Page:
U.S. judge sends former Trump campaign head Manafort to jail


WASHINGTON (Reuters) – A U.S. federal judge on Friday sent Paul Manafort to jail pending trial after he was charged with witness tampering, in the latest episode in a slow fall from grace of a man who was President Donald Trump’s campaign chairman in 2016.

Manafort, a longtime political operator and businessman, has been a focus of Special Counsel Robert Mueller’s 13-month-long investigation into Russia’s role in the 2016 U.S. presidential election.

Manafort has been indicted in both Washington and Virginia on a series of mostly financial-related charges, including conspiring to launder money and defraud the United States.

He had been on home confinement in Alexandria, Virginia, and required to wear an electronic monitoring device. But last week Mueller charged him in a new indictment with witness tampering.

Manafort pleaded not guilty to that charge on Friday but U.S. District Judge Amy Berman Jackson in Washington revoked his bail, sending him to jail.

“I have no appetite for this,” she said. “But in the end, I cannot turn a blind eye.”

“You’ve abused the trust placed in you,” she said.

Manafort turned around briefly to wave to his wife in the front row before heading out a door at the back of the packed courtroom, court witnesses said.


Trump said it was unfair to send Manafort to jail.

“Wow, what a tough sentence for Paul Manafort,” Trump wrote on Twitter. “Didn’t know Manafort was the head of the Mob,” he wrote. “Very unfair!”

Mueller, whose investigation has overshadowed Trump’s presidency, is investigating whether the president’s 2016 campaign colluded with Moscow and whether Trump has unlawfully sought to obstruct the Russia probe. Trump has called Mueller’s investigation a witch hunt and denied wrongdoing.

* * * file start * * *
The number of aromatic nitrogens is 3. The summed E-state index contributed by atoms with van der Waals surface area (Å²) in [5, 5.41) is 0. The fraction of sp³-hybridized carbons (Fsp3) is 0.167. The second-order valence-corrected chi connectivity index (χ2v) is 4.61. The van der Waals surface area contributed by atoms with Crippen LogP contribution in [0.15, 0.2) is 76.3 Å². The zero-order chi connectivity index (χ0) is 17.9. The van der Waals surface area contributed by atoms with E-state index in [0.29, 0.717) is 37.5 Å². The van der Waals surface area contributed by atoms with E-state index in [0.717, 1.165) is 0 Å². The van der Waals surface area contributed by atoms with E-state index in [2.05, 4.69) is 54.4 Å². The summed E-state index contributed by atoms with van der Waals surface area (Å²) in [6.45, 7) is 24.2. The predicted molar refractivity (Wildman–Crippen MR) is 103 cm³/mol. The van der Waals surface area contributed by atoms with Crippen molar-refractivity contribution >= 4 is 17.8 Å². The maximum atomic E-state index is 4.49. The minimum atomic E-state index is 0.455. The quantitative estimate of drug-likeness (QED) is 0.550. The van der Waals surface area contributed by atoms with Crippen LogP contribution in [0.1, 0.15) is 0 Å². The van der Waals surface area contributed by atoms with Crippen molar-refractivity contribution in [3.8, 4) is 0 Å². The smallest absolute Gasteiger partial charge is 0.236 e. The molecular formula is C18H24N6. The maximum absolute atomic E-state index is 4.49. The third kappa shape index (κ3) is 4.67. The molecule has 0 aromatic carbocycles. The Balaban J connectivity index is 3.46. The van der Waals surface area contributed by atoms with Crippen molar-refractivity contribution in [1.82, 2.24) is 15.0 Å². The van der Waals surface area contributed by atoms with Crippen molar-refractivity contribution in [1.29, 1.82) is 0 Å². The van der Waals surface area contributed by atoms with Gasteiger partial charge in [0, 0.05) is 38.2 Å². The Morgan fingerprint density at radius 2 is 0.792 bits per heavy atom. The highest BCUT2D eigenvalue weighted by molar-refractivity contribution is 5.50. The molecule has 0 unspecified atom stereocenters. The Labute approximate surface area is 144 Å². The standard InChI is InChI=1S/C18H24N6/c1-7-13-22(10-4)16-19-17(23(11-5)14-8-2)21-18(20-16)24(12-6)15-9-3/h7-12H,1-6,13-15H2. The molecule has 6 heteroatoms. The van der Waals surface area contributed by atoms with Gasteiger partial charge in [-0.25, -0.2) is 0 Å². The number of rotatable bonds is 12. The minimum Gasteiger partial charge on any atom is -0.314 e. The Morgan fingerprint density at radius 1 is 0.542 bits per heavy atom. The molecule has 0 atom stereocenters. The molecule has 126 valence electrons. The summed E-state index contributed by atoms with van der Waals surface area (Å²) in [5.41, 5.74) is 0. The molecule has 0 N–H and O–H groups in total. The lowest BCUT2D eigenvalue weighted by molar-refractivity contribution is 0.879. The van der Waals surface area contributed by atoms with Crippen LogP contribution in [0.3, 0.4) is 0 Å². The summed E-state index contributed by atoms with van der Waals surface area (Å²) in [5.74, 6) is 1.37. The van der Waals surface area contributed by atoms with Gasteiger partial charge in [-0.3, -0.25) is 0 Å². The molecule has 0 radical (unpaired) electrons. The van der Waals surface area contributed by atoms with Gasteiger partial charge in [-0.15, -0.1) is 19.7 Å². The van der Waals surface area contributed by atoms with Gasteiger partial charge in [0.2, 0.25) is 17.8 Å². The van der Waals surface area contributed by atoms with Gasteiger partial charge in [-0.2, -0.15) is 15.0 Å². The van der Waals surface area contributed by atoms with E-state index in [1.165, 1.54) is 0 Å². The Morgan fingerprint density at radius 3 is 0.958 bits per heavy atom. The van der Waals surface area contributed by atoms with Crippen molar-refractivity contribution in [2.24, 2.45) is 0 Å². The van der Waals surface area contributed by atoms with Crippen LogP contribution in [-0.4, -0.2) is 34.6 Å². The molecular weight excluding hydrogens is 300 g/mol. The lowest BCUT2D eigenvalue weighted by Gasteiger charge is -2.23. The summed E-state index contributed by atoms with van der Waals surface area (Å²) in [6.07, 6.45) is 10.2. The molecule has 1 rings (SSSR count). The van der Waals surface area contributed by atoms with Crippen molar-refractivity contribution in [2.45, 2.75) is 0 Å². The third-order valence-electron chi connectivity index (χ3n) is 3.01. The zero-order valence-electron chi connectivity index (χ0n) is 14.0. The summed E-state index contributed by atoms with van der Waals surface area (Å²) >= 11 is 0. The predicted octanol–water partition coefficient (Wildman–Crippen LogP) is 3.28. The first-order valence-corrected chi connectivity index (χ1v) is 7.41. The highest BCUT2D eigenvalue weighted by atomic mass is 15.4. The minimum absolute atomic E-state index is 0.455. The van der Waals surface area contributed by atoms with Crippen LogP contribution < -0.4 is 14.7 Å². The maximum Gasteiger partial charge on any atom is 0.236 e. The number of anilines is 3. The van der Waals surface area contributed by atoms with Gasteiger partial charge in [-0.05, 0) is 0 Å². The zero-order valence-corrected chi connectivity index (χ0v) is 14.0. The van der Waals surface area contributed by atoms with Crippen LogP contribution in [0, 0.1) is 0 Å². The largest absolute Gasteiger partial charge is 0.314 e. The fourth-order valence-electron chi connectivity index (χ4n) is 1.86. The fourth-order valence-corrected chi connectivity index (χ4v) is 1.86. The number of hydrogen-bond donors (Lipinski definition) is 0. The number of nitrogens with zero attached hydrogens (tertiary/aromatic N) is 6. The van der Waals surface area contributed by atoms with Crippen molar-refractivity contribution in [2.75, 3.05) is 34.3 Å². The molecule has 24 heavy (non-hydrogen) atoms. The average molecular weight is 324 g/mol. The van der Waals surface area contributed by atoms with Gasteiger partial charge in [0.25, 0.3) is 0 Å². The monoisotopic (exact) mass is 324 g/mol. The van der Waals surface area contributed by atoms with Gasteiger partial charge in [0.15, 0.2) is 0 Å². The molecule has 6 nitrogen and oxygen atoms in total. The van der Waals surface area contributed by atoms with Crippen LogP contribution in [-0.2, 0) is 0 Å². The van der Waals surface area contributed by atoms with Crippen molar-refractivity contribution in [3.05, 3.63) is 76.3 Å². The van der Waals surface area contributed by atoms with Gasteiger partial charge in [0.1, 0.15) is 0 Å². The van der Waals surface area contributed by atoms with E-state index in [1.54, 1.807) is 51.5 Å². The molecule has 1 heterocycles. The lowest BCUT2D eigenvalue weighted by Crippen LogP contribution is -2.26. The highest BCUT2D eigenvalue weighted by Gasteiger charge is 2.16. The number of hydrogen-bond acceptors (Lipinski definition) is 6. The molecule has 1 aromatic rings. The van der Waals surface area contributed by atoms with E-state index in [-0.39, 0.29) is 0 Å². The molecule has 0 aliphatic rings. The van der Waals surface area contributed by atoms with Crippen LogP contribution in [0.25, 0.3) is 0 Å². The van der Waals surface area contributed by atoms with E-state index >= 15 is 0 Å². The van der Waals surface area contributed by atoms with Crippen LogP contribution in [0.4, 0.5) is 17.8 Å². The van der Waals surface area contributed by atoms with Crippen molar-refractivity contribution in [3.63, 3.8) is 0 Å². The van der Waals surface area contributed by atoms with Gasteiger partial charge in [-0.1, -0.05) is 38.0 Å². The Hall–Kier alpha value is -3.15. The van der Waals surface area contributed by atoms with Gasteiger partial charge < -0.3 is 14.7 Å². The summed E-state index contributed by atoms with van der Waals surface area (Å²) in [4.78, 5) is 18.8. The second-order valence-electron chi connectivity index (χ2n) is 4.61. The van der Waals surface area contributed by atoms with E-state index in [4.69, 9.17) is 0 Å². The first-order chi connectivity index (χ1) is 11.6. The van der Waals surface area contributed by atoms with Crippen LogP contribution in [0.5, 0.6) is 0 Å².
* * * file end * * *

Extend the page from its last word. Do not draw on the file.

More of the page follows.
Mueller’s team this month asked the judge to revoke Manafort’s bail. The Washington trial is scheduled for September and the trial on the related charges in Virginia is set for July 25. Manafort has pleaded not guilty to all charges.

None of Manafort’s charges refers to alleged Russian interference in the election nor the accusations of collusion between Moscow and Trump’s campaign. The Kremlin has denied meddling in the election.


Manafort chaired the Trump campaign for two months, including during the period when Trump, a former reality TV star, won the Republican Party nomination.

Former Trump campaign manager Paul Manafort arrives for arraignment on a third superseding indictment against him by Special Counsel Robert Mueller on charges of witness tampering, at U.S. District Court in Washington, U.S. June 15, 2018. REUTERS/Jonathan Ernst

Manafort resigned in August 2016 following a news report he had received possibly illegal payments from the political party of Ukraine’s former, pro-Russian president.

As president, Trump has the power to pardon his former aide of any federal crimes preemptively, as then-President Gerald Ford did for his predecessor Richard Nixon on Sept. 8, 1974.

   Asked by reporters on Friday if he might consider pardoning former aides, Trump said: “I don’t want to talk about that.” 

Legal experts have said Mueller wants to keep applying pressure on Manafort to plead guilty and assist prosecutors with the probe.

“Either he can double down in his resolve to fight it or it’s the last straw and it breaks his will and he decides to work out a plea bargain,” Michael Zeldin, a former federal prosecutor, told Reuters.

“I would think that going to jail is going to put enormous pressure on him from his family,” Zeldin said.  

A June 8 indictment accused Manafort and Konstantin Kilimnik, a Manafort aide and political operative of having ties to Russian intelligence, with tampering with witnesses about their past lobbying for Ukraine’s former pro-Russian government.

The indictment accused Manafort and Kilimnik of attempting to call, text and send encrypted messages in February to two people from a political discussion group – the so-called Hapsburg Group – that worked with Manafort to promote Ukraine’s interests in a bid to sway their testimony.

Manafort’s lawyers have argued that the evidence suggesting he tampered with witnesses is thin. One of the February 2018 conversations cited by prosecutors between Manafort and a person identified as “Person D1” lasted a minute and 24 seconds.

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Manafort has longstanding ties to a pro-Russian political party in Ukraine and a Russian oligarch close to the Kremlin.

In addition to conspiracy to launder money and defraud the United States, the charges against Manafort in Washington include failing to register as a foreign agent for the pro-Russia Ukrainian government under former President Viktor Yanukovych.

Reporting by Sarah N. Lynch and Warren Strobel; Additional reporting by Nathan Layne and; Writing by Alistair Bell; Editing by Jonathan Oatis and Howard Goller

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